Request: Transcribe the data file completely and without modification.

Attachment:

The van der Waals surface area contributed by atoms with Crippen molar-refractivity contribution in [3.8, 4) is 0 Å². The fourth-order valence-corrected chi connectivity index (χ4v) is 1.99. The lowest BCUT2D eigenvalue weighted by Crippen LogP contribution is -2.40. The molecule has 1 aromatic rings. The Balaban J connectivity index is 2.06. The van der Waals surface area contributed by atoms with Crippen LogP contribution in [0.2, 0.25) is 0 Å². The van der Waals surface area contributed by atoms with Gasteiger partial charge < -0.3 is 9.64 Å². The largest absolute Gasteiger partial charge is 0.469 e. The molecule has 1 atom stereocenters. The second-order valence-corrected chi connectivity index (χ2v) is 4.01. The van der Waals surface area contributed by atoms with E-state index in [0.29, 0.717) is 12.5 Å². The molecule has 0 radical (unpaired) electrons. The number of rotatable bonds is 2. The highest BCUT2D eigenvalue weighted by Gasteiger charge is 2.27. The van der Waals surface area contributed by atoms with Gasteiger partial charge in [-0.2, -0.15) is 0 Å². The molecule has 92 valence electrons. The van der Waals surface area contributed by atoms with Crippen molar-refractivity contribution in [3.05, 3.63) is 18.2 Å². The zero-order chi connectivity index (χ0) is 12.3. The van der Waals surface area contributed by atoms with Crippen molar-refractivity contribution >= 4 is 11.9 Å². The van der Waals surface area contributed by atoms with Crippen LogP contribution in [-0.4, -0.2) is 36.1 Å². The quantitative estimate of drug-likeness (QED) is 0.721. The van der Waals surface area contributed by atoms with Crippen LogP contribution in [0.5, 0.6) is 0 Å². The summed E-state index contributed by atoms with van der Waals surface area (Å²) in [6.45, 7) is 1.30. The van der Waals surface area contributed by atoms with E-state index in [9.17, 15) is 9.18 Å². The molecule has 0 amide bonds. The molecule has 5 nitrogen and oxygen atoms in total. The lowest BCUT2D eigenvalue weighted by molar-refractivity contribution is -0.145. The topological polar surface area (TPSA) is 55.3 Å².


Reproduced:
The van der Waals surface area contributed by atoms with Crippen molar-refractivity contribution in [3.8, 4) is 0 Å². The fourth-order valence-corrected chi connectivity index (χ4v) is 1.99. The lowest BCUT2D eigenvalue weighted by Crippen LogP contribution is -2.40. The molecule has 1 aromatic rings. The Balaban J connectivity index is 2.06. The van der Waals surface area contributed by atoms with Crippen LogP contribution in [0.2, 0.25) is 0 Å². The van der Waals surface area contributed by atoms with Gasteiger partial charge < -0.3 is 9.64 Å². The largest absolute Gasteiger partial charge is 0.469 e. The molecule has 1 atom stereocenters. The second-order valence-corrected chi connectivity index (χ2v) is 4.01. The van der Waals surface area contributed by atoms with E-state index in [0.29, 0.717) is 12.5 Å². The molecule has 0 radical (unpaired) electrons. The number of rotatable bonds is 2. The highest BCUT2D eigenvalue weighted by Gasteiger charge is 2.27. The van der Waals surface area contributed by atoms with Gasteiger partial charge in [-0.2, -0.15) is 0 Å². The molecule has 92 valence electrons. The van der Waals surface area contributed by atoms with Crippen molar-refractivity contribution in [3.05, 3.63) is 18.2 Å². The zero-order chi connectivity index (χ0) is 12.3. The van der Waals surface area contributed by atoms with Crippen molar-refractivity contribution >= 4 is 11.9 Å². The van der Waals surface area contributed by atoms with Crippen LogP contribution in [-0.4, -0.2) is 36.1 Å². The quantitative estimate of drug-likeness (QED) is 0.721. The van der Waals surface area contributed by atoms with Crippen LogP contribution in [0.5, 0.6) is 0 Å². The summed E-state index contributed by atoms with van der Waals surface area (Å²) in [6.45, 7) is 1.30. The van der Waals surface area contributed by atoms with E-state index in [9.17, 15) is 9.18 Å². The molecule has 0 amide bonds. The molecule has 5 nitrogen and oxygen atoms in total. The lowest BCUT2D eigenvalue weighted by molar-refractivity contribution is -0.145. The topological polar surface area (TPSA) is 55.3 Å².